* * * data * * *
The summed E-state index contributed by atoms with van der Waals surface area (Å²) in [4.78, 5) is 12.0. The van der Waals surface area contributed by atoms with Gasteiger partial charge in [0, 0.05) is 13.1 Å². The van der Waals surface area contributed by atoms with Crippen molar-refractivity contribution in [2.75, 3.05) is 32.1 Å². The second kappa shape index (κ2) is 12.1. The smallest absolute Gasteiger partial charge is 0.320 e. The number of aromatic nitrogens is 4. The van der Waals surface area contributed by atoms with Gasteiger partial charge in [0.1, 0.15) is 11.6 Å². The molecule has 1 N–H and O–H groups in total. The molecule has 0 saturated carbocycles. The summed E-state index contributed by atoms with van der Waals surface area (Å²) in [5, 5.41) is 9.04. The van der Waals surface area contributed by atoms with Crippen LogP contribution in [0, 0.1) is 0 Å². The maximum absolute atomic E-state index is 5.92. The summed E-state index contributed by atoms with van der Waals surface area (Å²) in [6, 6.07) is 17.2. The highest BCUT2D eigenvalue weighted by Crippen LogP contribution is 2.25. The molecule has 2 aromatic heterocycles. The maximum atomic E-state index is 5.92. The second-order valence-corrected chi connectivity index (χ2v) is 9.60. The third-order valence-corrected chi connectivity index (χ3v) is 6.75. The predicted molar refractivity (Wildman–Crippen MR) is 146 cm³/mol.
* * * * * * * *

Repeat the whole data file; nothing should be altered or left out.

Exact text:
The summed E-state index contributed by atoms with van der Waals surface area (Å²) in [4.78, 5) is 12.0. The van der Waals surface area contributed by atoms with Gasteiger partial charge in [0, 0.05) is 13.1 Å². The van der Waals surface area contributed by atoms with Crippen molar-refractivity contribution in [2.75, 3.05) is 32.1 Å². The second kappa shape index (κ2) is 12.1. The smallest absolute Gasteiger partial charge is 0.320 e. The number of aromatic nitrogens is 4. The van der Waals surface area contributed by atoms with Gasteiger partial charge in [0.1, 0.15) is 11.6 Å². The molecule has 1 N–H and O–H groups in total. The molecule has 0 saturated carbocycles. The summed E-state index contributed by atoms with van der Waals surface area (Å²) in [5, 5.41) is 9.04. The van der Waals surface area contributed by atoms with Crippen LogP contribution in [0, 0.1) is 0 Å². The maximum absolute atomic E-state index is 5.92. The summed E-state index contributed by atoms with van der Waals surface area (Å²) in [6, 6.07) is 17.2. The highest BCUT2D eigenvalue weighted by Crippen LogP contribution is 2.25. The molecule has 2 aromatic heterocycles. The maximum atomic E-state index is 5.92. The second-order valence-corrected chi connectivity index (χ2v) is 9.60. The third-order valence-corrected chi connectivity index (χ3v) is 6.75. The predicted molar refractivity (Wildman–Crippen MR) is 146 cm³/mol.